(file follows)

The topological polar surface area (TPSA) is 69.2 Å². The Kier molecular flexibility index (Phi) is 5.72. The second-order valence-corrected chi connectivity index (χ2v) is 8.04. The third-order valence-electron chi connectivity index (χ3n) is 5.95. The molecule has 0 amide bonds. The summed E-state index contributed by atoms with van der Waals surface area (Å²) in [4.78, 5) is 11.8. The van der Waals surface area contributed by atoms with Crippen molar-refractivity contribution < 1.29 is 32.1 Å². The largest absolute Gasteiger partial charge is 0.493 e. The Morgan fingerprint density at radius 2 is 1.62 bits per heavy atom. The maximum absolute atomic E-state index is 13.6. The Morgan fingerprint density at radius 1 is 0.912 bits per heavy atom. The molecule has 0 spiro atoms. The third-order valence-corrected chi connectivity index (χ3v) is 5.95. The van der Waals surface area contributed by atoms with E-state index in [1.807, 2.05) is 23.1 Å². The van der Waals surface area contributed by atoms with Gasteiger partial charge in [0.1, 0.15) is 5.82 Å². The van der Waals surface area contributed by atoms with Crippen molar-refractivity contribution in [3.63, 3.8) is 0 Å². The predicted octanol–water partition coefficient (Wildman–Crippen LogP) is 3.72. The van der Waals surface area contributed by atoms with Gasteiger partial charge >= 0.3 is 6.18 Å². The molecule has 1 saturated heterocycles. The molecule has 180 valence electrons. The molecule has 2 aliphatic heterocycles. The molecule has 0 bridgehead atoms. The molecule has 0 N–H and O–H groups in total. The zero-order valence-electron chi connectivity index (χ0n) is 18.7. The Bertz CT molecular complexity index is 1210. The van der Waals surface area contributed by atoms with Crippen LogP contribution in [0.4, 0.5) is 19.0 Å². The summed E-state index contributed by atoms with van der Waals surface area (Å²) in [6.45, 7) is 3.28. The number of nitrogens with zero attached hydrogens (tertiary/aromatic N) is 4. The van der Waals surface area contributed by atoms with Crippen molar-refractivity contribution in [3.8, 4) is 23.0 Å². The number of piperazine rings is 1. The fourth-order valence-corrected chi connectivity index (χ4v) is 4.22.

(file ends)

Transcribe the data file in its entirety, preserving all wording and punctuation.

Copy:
The topological polar surface area (TPSA) is 69.2 Å². The Kier molecular flexibility index (Phi) is 5.72. The second-order valence-corrected chi connectivity index (χ2v) is 8.04. The third-order valence-electron chi connectivity index (χ3n) is 5.95. The molecule has 0 amide bonds. The summed E-state index contributed by atoms with van der Waals surface area (Å²) in [4.78, 5) is 11.8. The van der Waals surface area contributed by atoms with Crippen molar-refractivity contribution < 1.29 is 32.1 Å². The largest absolute Gasteiger partial charge is 0.493 e. The Morgan fingerprint density at radius 2 is 1.62 bits per heavy atom. The maximum absolute atomic E-state index is 13.6. The Morgan fingerprint density at radius 1 is 0.912 bits per heavy atom. The molecule has 0 spiro atoms. The third-order valence-corrected chi connectivity index (χ3v) is 5.95. The van der Waals surface area contributed by atoms with E-state index in [1.807, 2.05) is 23.1 Å². The van der Waals surface area contributed by atoms with Gasteiger partial charge in [0.1, 0.15) is 5.82 Å². The van der Waals surface area contributed by atoms with Crippen molar-refractivity contribution in [3.63, 3.8) is 0 Å². The predicted octanol–water partition coefficient (Wildman–Crippen LogP) is 3.72. The van der Waals surface area contributed by atoms with Gasteiger partial charge >= 0.3 is 6.18 Å². The molecule has 1 saturated heterocycles. The molecule has 180 valence electrons. The molecule has 2 aliphatic heterocycles. The molecule has 0 bridgehead atoms. The molecule has 0 N–H and O–H groups in total. The zero-order valence-electron chi connectivity index (χ0n) is 18.7. The Bertz CT molecular complexity index is 1210. The van der Waals surface area contributed by atoms with Crippen LogP contribution in [0.4, 0.5) is 19.0 Å². The summed E-state index contributed by atoms with van der Waals surface area (Å²) in [6.45, 7) is 3.28. The number of nitrogens with zero attached hydrogens (tertiary/aromatic N) is 4. The van der Waals surface area contributed by atoms with Crippen molar-refractivity contribution in [3.8, 4) is 23.0 Å². The number of piperazine rings is 1. The fourth-order valence-corrected chi connectivity index (χ4v) is 4.22.